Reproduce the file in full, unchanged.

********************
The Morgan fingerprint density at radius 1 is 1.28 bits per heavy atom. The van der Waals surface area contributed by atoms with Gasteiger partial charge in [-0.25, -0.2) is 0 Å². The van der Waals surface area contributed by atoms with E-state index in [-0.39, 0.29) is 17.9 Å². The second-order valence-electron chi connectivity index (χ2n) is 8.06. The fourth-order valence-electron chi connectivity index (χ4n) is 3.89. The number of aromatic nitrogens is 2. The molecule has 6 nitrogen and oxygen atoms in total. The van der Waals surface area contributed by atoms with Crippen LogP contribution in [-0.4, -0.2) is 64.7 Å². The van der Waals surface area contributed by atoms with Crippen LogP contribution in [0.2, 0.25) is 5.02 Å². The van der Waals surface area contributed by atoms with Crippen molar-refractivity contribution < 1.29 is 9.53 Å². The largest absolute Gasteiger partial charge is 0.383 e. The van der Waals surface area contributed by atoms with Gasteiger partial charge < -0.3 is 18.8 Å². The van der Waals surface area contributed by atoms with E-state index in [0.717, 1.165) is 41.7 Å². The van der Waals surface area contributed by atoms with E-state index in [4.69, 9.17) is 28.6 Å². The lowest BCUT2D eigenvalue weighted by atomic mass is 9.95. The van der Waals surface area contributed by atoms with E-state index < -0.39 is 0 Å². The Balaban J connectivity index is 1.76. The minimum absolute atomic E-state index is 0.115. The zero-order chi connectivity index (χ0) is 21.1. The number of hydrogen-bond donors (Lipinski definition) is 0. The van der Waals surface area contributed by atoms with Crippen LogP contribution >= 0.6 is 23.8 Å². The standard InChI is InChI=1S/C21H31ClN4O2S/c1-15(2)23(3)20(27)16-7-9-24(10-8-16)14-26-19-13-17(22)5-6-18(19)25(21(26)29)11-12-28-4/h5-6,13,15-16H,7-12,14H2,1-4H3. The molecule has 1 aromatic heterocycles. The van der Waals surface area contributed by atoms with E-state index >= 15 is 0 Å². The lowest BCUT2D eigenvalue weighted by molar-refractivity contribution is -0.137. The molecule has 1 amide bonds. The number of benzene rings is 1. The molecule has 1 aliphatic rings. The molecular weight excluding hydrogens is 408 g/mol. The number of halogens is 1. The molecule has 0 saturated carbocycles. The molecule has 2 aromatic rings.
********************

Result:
The Morgan fingerprint density at radius 1 is 1.28 bits per heavy atom. The van der Waals surface area contributed by atoms with Gasteiger partial charge in [-0.25, -0.2) is 0 Å². The van der Waals surface area contributed by atoms with E-state index in [-0.39, 0.29) is 17.9 Å². The second-order valence-electron chi connectivity index (χ2n) is 8.06. The fourth-order valence-electron chi connectivity index (χ4n) is 3.89. The number of aromatic nitrogens is 2. The molecule has 6 nitrogen and oxygen atoms in total. The van der Waals surface area contributed by atoms with Crippen LogP contribution in [-0.4, -0.2) is 64.7 Å². The van der Waals surface area contributed by atoms with Crippen LogP contribution in [0.2, 0.25) is 5.02 Å². The van der Waals surface area contributed by atoms with Crippen molar-refractivity contribution < 1.29 is 9.53 Å². The largest absolute Gasteiger partial charge is 0.383 e. The van der Waals surface area contributed by atoms with Gasteiger partial charge < -0.3 is 18.8 Å². The van der Waals surface area contributed by atoms with E-state index in [0.717, 1.165) is 41.7 Å². The van der Waals surface area contributed by atoms with E-state index in [4.69, 9.17) is 28.6 Å². The lowest BCUT2D eigenvalue weighted by atomic mass is 9.95. The van der Waals surface area contributed by atoms with E-state index < -0.39 is 0 Å². The Balaban J connectivity index is 1.76. The minimum absolute atomic E-state index is 0.115. The zero-order chi connectivity index (χ0) is 21.1. The number of hydrogen-bond donors (Lipinski definition) is 0. The van der Waals surface area contributed by atoms with Crippen LogP contribution >= 0.6 is 23.8 Å². The standard InChI is InChI=1S/C21H31ClN4O2S/c1-15(2)23(3)20(27)16-7-9-24(10-8-16)14-26-19-13-17(22)5-6-18(19)25(21(26)29)11-12-28-4/h5-6,13,15-16H,7-12,14H2,1-4H3. The molecule has 1 aromatic heterocycles. The van der Waals surface area contributed by atoms with E-state index >= 15 is 0 Å². The lowest BCUT2D eigenvalue weighted by molar-refractivity contribution is -0.137. The molecule has 1 amide bonds. The number of benzene rings is 1. The molecule has 1 aliphatic rings. The molecular weight excluding hydrogens is 408 g/mol. The number of halogens is 1. The molecule has 0 saturated carbocycles. The molecule has 2 aromatic rings.